Tribute: The Ultimate Mentor
By Professor John Collier ’72, Th’77
I was an undergraduate in engineering at Dartmouth in the early 1970s and found myself in the first of the engineering systems courses taught by Professor John Strohbehn. He was known by the students as one of the sharpest analytical teachers amongst a team that included Professors Millet Morgan, Thomas Laaspere and Bengt Sonnerup in the radiophysics group, Dean Carl Long in structures, and Graham Wallis in two-phase flow. As the class got underway, I found that John was an excellent instructor who was patient and humorous and quick. John made the offer that students who had difficulty with the material could visit him in his office in the radiophysics building. In this way the students who, shall we say, were slower, got to know the professor better; I think I got to know the professor the best, and that benefited me later on. At each meeting John would clarify the points I had missed and always encouraged me. It was clear that he cared about each student and was determined to help us learn.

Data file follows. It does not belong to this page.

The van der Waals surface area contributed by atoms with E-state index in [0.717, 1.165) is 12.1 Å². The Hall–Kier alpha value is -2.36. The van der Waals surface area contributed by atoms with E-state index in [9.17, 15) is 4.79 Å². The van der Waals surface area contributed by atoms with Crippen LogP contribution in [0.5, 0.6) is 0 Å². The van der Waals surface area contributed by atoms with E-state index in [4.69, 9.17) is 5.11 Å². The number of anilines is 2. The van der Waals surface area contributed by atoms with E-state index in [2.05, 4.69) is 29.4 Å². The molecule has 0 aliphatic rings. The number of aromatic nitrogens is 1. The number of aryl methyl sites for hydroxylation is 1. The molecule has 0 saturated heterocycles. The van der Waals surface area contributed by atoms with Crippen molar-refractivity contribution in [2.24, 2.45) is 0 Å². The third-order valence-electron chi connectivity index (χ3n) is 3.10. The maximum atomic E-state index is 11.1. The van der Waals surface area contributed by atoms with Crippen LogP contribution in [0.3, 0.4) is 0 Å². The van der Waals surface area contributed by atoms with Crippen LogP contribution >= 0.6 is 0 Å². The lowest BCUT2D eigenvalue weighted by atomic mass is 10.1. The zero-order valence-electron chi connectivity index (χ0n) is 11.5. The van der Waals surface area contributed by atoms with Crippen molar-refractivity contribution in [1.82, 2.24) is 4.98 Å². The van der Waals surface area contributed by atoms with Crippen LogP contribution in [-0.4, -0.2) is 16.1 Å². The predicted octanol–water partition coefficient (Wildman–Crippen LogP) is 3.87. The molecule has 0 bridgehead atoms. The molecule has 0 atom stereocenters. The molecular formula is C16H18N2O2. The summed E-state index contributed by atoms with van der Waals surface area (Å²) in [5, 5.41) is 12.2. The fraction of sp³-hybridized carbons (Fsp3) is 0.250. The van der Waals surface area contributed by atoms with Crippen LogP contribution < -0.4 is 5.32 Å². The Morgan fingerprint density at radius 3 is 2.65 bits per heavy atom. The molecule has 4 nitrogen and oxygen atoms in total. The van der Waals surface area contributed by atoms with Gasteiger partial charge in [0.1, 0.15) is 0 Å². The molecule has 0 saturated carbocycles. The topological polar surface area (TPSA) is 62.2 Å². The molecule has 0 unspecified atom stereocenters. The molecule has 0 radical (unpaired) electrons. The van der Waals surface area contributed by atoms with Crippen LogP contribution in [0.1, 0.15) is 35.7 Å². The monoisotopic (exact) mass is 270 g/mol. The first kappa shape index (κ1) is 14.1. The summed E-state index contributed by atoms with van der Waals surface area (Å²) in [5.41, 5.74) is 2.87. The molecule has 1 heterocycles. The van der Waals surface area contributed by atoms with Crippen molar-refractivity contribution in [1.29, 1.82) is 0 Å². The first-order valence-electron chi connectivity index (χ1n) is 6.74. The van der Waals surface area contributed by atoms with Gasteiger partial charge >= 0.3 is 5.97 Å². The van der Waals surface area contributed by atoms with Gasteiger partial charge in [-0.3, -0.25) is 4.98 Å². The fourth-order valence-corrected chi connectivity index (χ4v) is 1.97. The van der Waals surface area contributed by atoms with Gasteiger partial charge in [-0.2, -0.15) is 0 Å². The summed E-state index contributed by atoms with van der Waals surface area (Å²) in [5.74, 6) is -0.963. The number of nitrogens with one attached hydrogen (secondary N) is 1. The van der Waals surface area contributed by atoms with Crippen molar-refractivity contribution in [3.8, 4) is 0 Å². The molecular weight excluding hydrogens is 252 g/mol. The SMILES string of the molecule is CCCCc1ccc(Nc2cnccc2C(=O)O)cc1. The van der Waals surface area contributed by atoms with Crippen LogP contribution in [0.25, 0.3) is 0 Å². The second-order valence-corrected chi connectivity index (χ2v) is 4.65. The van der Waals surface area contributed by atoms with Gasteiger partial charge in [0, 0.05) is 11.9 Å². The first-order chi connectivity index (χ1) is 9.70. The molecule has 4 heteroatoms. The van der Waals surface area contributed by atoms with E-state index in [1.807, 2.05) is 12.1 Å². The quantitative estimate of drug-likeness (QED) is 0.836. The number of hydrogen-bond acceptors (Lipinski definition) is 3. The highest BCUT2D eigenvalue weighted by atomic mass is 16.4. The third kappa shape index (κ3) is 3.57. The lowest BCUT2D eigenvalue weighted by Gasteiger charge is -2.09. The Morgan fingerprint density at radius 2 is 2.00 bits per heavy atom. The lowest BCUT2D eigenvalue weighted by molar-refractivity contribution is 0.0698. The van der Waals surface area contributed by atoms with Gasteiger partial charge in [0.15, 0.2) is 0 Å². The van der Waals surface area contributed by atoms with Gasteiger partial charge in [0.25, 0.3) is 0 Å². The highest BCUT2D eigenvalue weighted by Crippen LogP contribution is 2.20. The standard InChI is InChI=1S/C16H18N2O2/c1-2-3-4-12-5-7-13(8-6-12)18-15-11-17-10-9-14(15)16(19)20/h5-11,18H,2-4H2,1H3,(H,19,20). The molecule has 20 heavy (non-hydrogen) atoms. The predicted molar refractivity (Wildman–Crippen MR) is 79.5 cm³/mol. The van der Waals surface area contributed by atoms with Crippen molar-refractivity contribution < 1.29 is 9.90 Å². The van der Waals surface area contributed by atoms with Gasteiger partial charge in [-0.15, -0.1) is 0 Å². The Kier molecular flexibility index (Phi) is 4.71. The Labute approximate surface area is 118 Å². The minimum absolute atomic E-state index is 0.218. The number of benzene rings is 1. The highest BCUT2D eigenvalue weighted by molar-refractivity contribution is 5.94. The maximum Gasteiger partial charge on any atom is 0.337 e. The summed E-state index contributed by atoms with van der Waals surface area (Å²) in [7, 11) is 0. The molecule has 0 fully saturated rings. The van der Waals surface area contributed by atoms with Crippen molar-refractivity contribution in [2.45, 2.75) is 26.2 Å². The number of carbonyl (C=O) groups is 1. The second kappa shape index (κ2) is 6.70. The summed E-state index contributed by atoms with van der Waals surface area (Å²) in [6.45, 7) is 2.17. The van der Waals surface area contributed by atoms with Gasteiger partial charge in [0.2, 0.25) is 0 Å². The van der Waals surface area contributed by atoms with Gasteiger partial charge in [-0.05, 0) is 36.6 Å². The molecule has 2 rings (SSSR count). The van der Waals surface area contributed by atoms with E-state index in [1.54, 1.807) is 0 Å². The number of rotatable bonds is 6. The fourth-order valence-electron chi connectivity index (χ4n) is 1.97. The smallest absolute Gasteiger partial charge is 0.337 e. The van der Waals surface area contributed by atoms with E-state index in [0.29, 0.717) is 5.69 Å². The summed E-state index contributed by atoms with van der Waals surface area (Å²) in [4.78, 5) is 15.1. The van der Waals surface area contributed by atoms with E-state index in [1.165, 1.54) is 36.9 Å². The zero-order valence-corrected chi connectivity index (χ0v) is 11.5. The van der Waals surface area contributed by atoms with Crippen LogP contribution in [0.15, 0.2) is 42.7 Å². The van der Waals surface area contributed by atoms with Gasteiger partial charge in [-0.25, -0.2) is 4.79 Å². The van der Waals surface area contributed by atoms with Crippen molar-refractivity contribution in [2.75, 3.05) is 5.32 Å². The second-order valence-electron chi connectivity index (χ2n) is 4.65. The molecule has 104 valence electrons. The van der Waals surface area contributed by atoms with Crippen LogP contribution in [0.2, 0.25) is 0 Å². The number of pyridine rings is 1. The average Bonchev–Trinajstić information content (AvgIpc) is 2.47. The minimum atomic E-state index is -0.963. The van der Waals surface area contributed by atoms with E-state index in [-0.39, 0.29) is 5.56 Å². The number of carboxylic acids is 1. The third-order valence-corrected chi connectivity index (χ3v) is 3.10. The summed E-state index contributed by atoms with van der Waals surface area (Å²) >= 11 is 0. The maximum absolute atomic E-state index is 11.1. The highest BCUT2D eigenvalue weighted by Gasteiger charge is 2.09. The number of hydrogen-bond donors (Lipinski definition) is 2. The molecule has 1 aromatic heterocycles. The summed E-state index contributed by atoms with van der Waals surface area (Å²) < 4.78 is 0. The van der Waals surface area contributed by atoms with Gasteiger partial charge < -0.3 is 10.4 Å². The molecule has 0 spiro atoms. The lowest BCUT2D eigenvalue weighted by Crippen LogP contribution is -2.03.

Later, when I was working on my doctorate in orthopedic biomaterials, John became one of my advisors. At that time the field of biomedical engineering was in its infancy. My timing was lucky in that John was looking outside radiophysics for a field in which he could put his prodigious analytical skills to work and became interested in medical applications. John’s decision to focus on biomedical research brought instant credibility to the field on the Dartmouth campus, and his leadership brought cohesion to the program. Over time John made numerous connections between Thayer and the medical community with projects and contributions in neurosurgery, cardiology, and oncology. He had a tremendous talent for networking, and he put together the ongoing collaboration between Thayer, the Dartmouth Medical School, and the Dartmouth-Hitchcock Medical Center.
In the early days of the biomedical program, John observed that the biomedical students were woefully ignorant of human physiology. While he had no background in the field, he was determined that we would learn about it together. He organized an intense course combining engineering analysis and physiology and convinced Professor Frances McCann to co-teach it. It was an exciting experience, as there were only a handful of us in class. John was both taking and teaching the course and was only about three pages ahead of us in the book. We all strove to get ahead of him but were never able to do so.
Over the decades John guided many students to reach their goals. For four of us he made such an impact that we followed in his footsteps and took up the challenge of biomedical research. Thayer Professors Keith Paulsen, Stuart Trembly, Alex Hartov, and I were all graduate students of John’s and have been influenced for life by his guidance and example.comments powered by Disqus